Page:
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Most economists expect next Fed rates hike in December: survey

Economy2017-08-11

Most American economists expect the Federal Reserve to raise interest rates once more in December and begin unwinding its 4.5 trillion US dollars balance sheet in September, according to a survey conducted by the Wall Street Journal on Thursday.Economists also expect the US central bank to raise interest rates three times in 2018, a view that matches the Fed's own projections. "Labor market strength and continued economic growth will keep the Fed on course with gradual rate hikes," said Scott Anderson, chief economist at Bank of the West.On Wednesday, Chicago Fed leader, Charles Evans said the central bank could hold off on raising rates at the September meeting and instead begin winding down its balance sheet.(Chicago Fed leader Charles Evans)In June, the Fed raised the benchmark interest rates for the fourth time since December 2015 and unveiled a plan to trim its holdings of US Treasury bonds and other mortgage-backed securities later this year.The Fed's balance sheet has ballooned to around 4.5 trillion US dollars following three rounds of quantitative easing programs to withstand the impact of the 2008 global financial crisis.

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Most American economists expect the Federal Reserve to raise interest rates once more in December and begin unwinding its 4.5 trillion US dollars balance sheet in September, according to a survey conducted by the Wall Street Journal on Thursday.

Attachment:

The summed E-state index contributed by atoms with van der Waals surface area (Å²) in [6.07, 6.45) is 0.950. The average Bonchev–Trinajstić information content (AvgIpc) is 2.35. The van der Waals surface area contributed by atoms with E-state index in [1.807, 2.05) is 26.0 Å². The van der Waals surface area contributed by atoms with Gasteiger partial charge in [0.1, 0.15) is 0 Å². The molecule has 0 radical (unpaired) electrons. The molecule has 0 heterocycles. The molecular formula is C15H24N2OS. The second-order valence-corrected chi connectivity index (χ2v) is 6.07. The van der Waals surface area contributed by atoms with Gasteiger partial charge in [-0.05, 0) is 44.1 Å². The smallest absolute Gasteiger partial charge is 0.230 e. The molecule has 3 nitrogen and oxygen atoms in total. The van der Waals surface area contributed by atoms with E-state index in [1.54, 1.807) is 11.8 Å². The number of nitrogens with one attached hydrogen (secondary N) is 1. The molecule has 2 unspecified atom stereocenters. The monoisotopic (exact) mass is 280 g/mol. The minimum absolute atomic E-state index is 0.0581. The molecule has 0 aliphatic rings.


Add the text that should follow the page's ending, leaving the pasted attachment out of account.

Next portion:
Economists also expect the US central bank to raise interest rates three times in 2018, a view that matches the Fed's own projections. "Labor market strength and continued economic growth will keep the Fed on course with gradual rate hikes," said Scott Anderson, chief economist at Bank of the West.

On Wednesday, Chicago Fed leader, Charles Evans said the central bank could hold off on raising rates at the September meeting and instead begin winding down its balance sheet.

(Chicago Fed leader Charles Evans)

In June, the Fed raised the benchmark interest rates for the fourth time since December 2015 and unveiled a plan to trim its holdings of US Treasury bonds and other mortgage-backed securities later this year.

The Fed's balance sheet has ballooned to around 4.5 trillion US dollars following three rounds of quantitative easing programs to withstand the impact of the 2008 global financial crisis.

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